Even though the skating itself is fun, the fact you don’t have much to do leads to an empty feeling that quickly becomes hard to ignore. Shredding the streets of Los Angeles throughout the five official maps is cool, as is playing around in the three maps made by prominent creators in the community, but at the end of the day, the lack of content sticks out like a sore thumb. Each level does have numerous challenges to complete in the form of landing a given set of tricks in a particular area of the map, but that’s all there really is. Making them feel even less worthwhile as challenges is the fact that you can easily cheat with them. For instance, you may be tasked to do an ollie over a table, but simply doing an ollie on the spot will complete the challenge. There aren’t sponsorship deals to work towards, or collectibles in the environment to reward exploration, and it ultimately leaves you feeling like you’ve experienced all that Skater XL has to offer after only a couple of hours.
Challenges are the only objectives to complete
Further stoking the fire of game’s shortcomings are the lifeless locales. While skating through each level, you quickly realise that nothing is going on around you. The cars in the street are stationary, and the lack of any people occupying the environments has you feeling like you are the only human left on Earth. This qualm could easily be fixed in a further update, but it feels a bit bizarre to be the only thing moving in the entire environment. Each level feels dead and dull as a result and it is particularly disappointing. Even having additional skaters in the area would’ve added a sense of life to the levels. It just feels odd being the only person present at a giant ramp in the middle of the Californian Desert…
One of the most important and memorable aspects of a skate game is the soundtrack. Although we live in a reality in which we can easily listen to whatever tunes we like through numerous different streaming platforms, it’s always crucial that there are multiple bangers in the soundtrack to make shredding the streets all the more enjoyable. Thankfully, Skater XL provides a solid (albeit slightly limited) soundtrack containing quality tracks from artists such as Animal Collective, Getter, and Band of Horses. The songs on offer satisfy in the short term, but the small selection of tracks means you’ll be hearing them a bit too often for them to not get a little annoying.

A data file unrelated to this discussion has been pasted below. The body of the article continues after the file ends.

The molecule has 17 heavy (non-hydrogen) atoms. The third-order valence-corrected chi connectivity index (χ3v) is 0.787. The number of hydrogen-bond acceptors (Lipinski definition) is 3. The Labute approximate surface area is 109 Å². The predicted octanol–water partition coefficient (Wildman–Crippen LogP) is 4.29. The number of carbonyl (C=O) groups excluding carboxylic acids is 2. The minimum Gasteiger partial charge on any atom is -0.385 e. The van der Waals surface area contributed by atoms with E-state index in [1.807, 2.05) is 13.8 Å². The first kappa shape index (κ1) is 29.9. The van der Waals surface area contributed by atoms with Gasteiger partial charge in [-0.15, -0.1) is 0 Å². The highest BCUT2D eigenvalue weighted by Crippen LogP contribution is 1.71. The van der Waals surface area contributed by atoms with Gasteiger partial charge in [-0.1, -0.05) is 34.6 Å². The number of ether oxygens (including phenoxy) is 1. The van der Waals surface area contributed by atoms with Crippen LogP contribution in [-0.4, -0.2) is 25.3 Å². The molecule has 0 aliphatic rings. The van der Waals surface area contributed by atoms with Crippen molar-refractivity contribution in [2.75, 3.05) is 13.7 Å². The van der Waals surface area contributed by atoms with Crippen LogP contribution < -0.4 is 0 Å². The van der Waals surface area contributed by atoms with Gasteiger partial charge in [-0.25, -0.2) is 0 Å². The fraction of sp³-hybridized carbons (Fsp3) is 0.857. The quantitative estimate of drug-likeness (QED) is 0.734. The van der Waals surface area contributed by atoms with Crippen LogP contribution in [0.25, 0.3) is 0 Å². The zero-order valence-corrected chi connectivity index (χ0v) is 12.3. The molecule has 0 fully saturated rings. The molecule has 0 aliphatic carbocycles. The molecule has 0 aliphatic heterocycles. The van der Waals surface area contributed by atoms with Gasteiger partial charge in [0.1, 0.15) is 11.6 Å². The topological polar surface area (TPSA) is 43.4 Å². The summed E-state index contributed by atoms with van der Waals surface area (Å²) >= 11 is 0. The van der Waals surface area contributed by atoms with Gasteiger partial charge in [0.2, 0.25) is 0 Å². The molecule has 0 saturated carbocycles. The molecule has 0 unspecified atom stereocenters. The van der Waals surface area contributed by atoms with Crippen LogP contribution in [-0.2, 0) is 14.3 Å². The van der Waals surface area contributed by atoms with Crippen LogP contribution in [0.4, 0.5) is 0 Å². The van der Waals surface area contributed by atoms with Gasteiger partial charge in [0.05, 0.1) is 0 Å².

There are also plenty of bugs in Skater XL that do their best to sully the experience. The menu stutters each time you go through options, leading to a frustrating time when customising your player character. Being able to kit your character out in skating merch from popular brands such as Element and Grizzly is awesome, but the process becomes less fun when the menu is fighting with you and essentially pausing the game in the process. Further bugs include weird clipping in the environment and the spawn point pin allowing you to clip inside buildings and other inaccessible areas. The spawn point pin works perfectly otherwise, allowing you to place a location on the map to respawn to when you stack it. The framerate while fine most of the time is a bit unreliable at random points. Performance-wise the game just feels off.
Check out my sweet kicks
Skater XL may be fun to play, but it has far too many detractions that severely hinder the experience. In its favour, it offers an unrivalled level of control that is easy to learn and hard to master, and it is generally fun to vibe to your own music and skate around. However, the lack of worthwhile objectives, lifeless environments, sketchy frame rate and seemingly never ending slew of bugs do a solid job at derailing the good times. Skater XL has room to improve, and it may still do so, but for now you’re better off waiting for those fixes to eventuate, or hold on for one of the bigger skate games that will release in the not so distant future.
Reviewed on PlayStation 4 Pro // Review code supplied by publisher